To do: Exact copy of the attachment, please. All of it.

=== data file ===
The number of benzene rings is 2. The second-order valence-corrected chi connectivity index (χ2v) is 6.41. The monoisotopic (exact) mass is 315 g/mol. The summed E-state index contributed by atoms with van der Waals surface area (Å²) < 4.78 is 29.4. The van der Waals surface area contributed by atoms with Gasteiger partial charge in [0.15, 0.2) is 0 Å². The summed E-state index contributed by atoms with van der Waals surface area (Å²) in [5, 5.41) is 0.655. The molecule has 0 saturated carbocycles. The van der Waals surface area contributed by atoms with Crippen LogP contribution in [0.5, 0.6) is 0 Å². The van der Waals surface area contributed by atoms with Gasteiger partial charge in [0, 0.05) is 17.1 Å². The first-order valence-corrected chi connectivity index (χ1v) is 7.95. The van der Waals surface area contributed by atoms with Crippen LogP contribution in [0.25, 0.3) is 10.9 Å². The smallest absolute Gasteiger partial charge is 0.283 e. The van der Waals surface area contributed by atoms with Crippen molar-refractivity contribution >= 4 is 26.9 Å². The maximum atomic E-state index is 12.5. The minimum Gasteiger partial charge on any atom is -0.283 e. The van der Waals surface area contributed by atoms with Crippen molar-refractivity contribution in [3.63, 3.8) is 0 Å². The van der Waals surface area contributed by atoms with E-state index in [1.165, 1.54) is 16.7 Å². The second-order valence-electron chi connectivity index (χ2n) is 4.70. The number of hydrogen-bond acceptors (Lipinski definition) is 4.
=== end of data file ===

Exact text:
The number of benzene rings is 2. The second-order valence-corrected chi connectivity index (χ2v) is 6.41. The monoisotopic (exact) mass is 315 g/mol. The summed E-state index contributed by atoms with van der Waals surface area (Å²) < 4.78 is 29.4. The van der Waals surface area contributed by atoms with Gasteiger partial charge in [0.15, 0.2) is 0 Å². The summed E-state index contributed by atoms with van der Waals surface area (Å²) in [5, 5.41) is 0.655. The molecule has 0 saturated carbocycles. The van der Waals surface area contributed by atoms with Crippen LogP contribution in [0.5, 0.6) is 0 Å². The van der Waals surface area contributed by atoms with Gasteiger partial charge in [0, 0.05) is 17.1 Å². The first-order valence-corrected chi connectivity index (χ1v) is 7.95. The van der Waals surface area contributed by atoms with Crippen LogP contribution in [0.25, 0.3) is 10.9 Å². The smallest absolute Gasteiger partial charge is 0.283 e. The van der Waals surface area contributed by atoms with Crippen molar-refractivity contribution >= 4 is 26.9 Å². The maximum atomic E-state index is 12.5. The minimum Gasteiger partial charge on any atom is -0.283 e. The van der Waals surface area contributed by atoms with Crippen molar-refractivity contribution in [3.63, 3.8) is 0 Å². The van der Waals surface area contributed by atoms with E-state index in [1.165, 1.54) is 16.7 Å². The second-order valence-electron chi connectivity index (χ2n) is 4.70. The number of hydrogen-bond acceptors (Lipinski definition) is 4.